“Shortly after the turn of the century, Lynch’s Theatre opened across the street [from the Olympia] at 41 Main. From its original vaudeville fare it switched to movies, changing to the Rialto, offering "Entertainment to Chase the Blues Away” and “Free! Beautiful! Five Piece Dinette Set. Bring your green coupons” (according to a 1944 ad)."

Gerald A. DeLuca
Gerald A. DeLuca on August 24, 2005 at 3:18 pm

Henry VIII banned from Woonsocket!
In July of 1944, the Rialto Theatre accepted without contest the city’s ban on The Private Life of Henry VIII (1933), with Charles Laughton and Robert Donat, and withdrew without seeking a license the intended co-feature Catherine the Great (1934) with Douglas Fairbanks, Jr. and Elizabeth Bergner. Both films were already about ten years old and both had received acclaim when shown in Providence and elsewhere. The Rialto manager at the time was Maurice Safner.

Gerald A. DeLuca
Gerald A. DeLuca on July 26, 2005 at 8:30 am

From Woonsocket, Rhode Island – A Centennial History, 1888-1988:

World War II years at Woonsocket theatres

Throughout the war years, local movie houses supplied war-weary citizens with much-needed entertainment. At that time the city boasted six theaters: the New Park and the Stadium at Monument Square, the Bijou on lower Main Street, the Olympia and the Rialto in the Market Square area, and the Laurier in the Social district.

Movies not only boosted patriotism and morale, but they also were instrumental in raising millions of dollars in war bonds. Theatergoers were constantly reminded on newsreels and by screen actors that there was “a war on.”

These same movie houses were also used for bond rallies which included live stage acts. One such rally was held at the Stadium Theatre on June 13, 1944. Billed as the Fifth War Loan, the spectacle included a local war hero, Captain John T. Godfrey, and Woonsocket’s young Eileen Farrell, who music critics claimed was on the verge of a “brilliant operatic career.”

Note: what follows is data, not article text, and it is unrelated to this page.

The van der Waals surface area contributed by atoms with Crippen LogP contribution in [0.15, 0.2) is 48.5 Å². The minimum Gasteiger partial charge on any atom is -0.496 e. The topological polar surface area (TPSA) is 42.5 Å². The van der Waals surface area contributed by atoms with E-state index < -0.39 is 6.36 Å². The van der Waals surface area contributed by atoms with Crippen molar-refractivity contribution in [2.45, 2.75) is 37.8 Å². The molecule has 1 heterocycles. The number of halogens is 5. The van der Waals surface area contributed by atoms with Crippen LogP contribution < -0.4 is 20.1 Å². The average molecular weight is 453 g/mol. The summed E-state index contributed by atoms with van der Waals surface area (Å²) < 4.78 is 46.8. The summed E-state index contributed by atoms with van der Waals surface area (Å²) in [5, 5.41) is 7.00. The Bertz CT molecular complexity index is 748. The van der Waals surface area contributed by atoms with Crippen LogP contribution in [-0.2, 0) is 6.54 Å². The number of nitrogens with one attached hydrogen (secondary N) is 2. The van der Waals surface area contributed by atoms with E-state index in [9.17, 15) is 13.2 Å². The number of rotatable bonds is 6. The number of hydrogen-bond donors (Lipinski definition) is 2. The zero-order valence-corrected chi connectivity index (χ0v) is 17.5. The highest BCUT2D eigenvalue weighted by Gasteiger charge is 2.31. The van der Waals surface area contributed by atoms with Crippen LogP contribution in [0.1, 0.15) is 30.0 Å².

The most impressive of these bond rallies was that of September 9, 1943. This “Salute to Our Heroes” dinner was sponsored by the local theater managers headed by Benjamin Greenberg.


Those seeking an evening, or even an afternoon, at the movies had their choice of six movie theaters in 1950. The Olympia, Rialto, Bijou, and Stadium on Main Street; the New Park on North Main Street; and the Laurier on Cumberland Street. Most of these had matinees as well as evening performances, and all featured two movies—the double feature.

Competition for customers, plus the beginnings of competition by television, led theater owners to add inducements to their movie billings. At the Olympia, viewers could play “Honey” for cash prizes, while the New Park featured Silver Dollar Nights. At the Laurier, management appealed to the distaff side by offering china and silverware as gifts. Those who sought family entertainmnet could travel to the Rhode Island Auditorium in Providence to enjoy the Ice Capades for a price ranging from $1.25 to $3.80.

Gerald A. DeLuca
Gerald A. DeLuca on June 14, 2005 at 12:02 pm

According to a 1918 city directory, a theatre at 41 Main Street was called “Smith’s Theatre.” Smith’s must have become the Rialto. And with an address of 41 Main Street, it must have been across from the Nickel/Strand/Olympia which was 40 Main Street. It seems the Rialto ceased operating by the end of the 1950s.

In June of 1950 one program for the Rialto was the thriller “The Window” with young Bobby Driscoll, paired with the Gene Autry western “Riders in the Sky.”